Further Details
Dr. Ralf Burmeister has confirmed the authenticity of this work.

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Lot Essay

Created in 1920, Das schöne Madchen illustrates the radical, provocative power of Hannah Höch’s early photomontages, which cemented her reputation as one of the most revolutionary female artists of the twentieth century. Höch pioneered the technique of photomontage alongside Raoul Hausmann, who had first introduced her to Berlin’s artistic avant-garde during the First World War. While holidaying on the Baltic coast in 1918, the pair became fascinated by the popular local practice of collaging photographs of loved ones on to ready-made scenes, most often soldiers whose heads were cut out and placed atop a generic, uniformed body as a memento. These strange portraits sparked the artists’ imaginations, and both Höch and Hausmann began to explore the potentials of the process on their return to Berlin, eschewing traditional materials of art-making entirely and instead using ready-made photographic images cut from the pages of illustrated magazines, newspapers and advertising. The technique, which was quickly embraced by their fellow Dada artists, transformed clichéd representations of daily life and contemporary culture into profoundly modern artworks, whose dynamic content challenged the status quo of German politics and society. Höch was at the very forefront of the evolution of the medium, and through the late teens and early 1920s she created a series of highly sophisticated, groundbreaking images that subverted and skewered the tropes of the mass-media from a distinctly feminine perspective.
One of Höch’s most famous and iconic photomontages from this revolutionary period, Das schöne Madchen takes aim at the modern representations of women that proliferated through German society during these years. Cutting, snipping, and slicing images from an array of print sources, she turns the idea of a traditional portrait of a beautiful young woman, as suggested by the title, on its head. At the heart of the composition is an elegantly quaffed, bobbed head of hair, carefully cut out to preserve the shape and style of the hair-do, which looms large above all the other elements in the scene. The face of its owner, however, has been deliberately removed and filled by a snippet of a magazine advertisement, while below a woman in a swimsuit poses with a parasol, her head similarly replaced by the image of a lightbulb. Indeed, only one female face is visible within the scene, that of the figure in the upper right-hand corner who gazes out at the viewer, one of her eyes almost comically enlarged, plucked from another source and pasted over her features. The women are surrounded by symbols of mechanisation and modernity – the swimsuit-clad figure appears to be perched atop an industrial bench or I-beam, while an enormous tyre and a crank shaft flank her on either side. Perhaps most strikingly, however, Höch arranges dozens of perfectly circular BMW logos of varying sizes across the composition, layering the insignia in a dynamic pattern that serves as a colourful, graphic backdrop to the other carefully arranged elements within the photomontage.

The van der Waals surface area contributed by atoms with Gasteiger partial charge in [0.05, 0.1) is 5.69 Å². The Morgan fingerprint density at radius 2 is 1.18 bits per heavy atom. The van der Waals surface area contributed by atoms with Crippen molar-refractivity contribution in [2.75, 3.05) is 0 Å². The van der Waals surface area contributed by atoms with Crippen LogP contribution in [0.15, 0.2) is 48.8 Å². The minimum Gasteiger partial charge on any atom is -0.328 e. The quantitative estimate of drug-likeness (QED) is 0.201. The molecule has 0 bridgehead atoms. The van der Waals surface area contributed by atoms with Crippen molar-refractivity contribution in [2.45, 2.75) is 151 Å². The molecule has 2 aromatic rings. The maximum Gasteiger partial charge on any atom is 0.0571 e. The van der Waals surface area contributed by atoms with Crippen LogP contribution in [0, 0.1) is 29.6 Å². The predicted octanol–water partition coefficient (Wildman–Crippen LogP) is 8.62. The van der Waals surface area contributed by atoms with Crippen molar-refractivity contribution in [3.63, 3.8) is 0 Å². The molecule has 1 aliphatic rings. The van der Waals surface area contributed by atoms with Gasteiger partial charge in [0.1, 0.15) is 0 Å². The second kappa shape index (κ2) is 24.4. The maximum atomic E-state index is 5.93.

Playing with scale and the materiality of her various source imagery, leaving the cuts, junctures and joins of her collage fully visible to the viewer, Höch highlights the constructed, fragmented nature of the image she has created. In this way, she deliberately challenges the legibility of these familiar advertising and magazine graphics, divorcing them from their original context and reordering the imagery in such a way that the viewer is forced to reconsider not only the objective truth of the photograph, but also the underlying messaging behind these sources. In Das schöne Madchen, for example, Höch delivers an insightful critique of the ways in which the female body was presented in fashion magazines and contemporary advertising, marketed to audiences as a commercial product in much the same way as an automobile. In particular, her use of machine-imagery throughout the composition shines a spotlight on the ways in which the media constructed, manufactured and manipulated the image of the Neue Frau, or New Woman – a Weimar feminist ideal that trumpeted financial, political and sexual liberation for women in the years following the First World War – for commercial profit. ‘For me,’ Höch later explained, ‘art has always been a means for making statements, including criticisms’ (quoted in R. Hemus, Dada’s Women, 2009, New Haven and London, p. 105).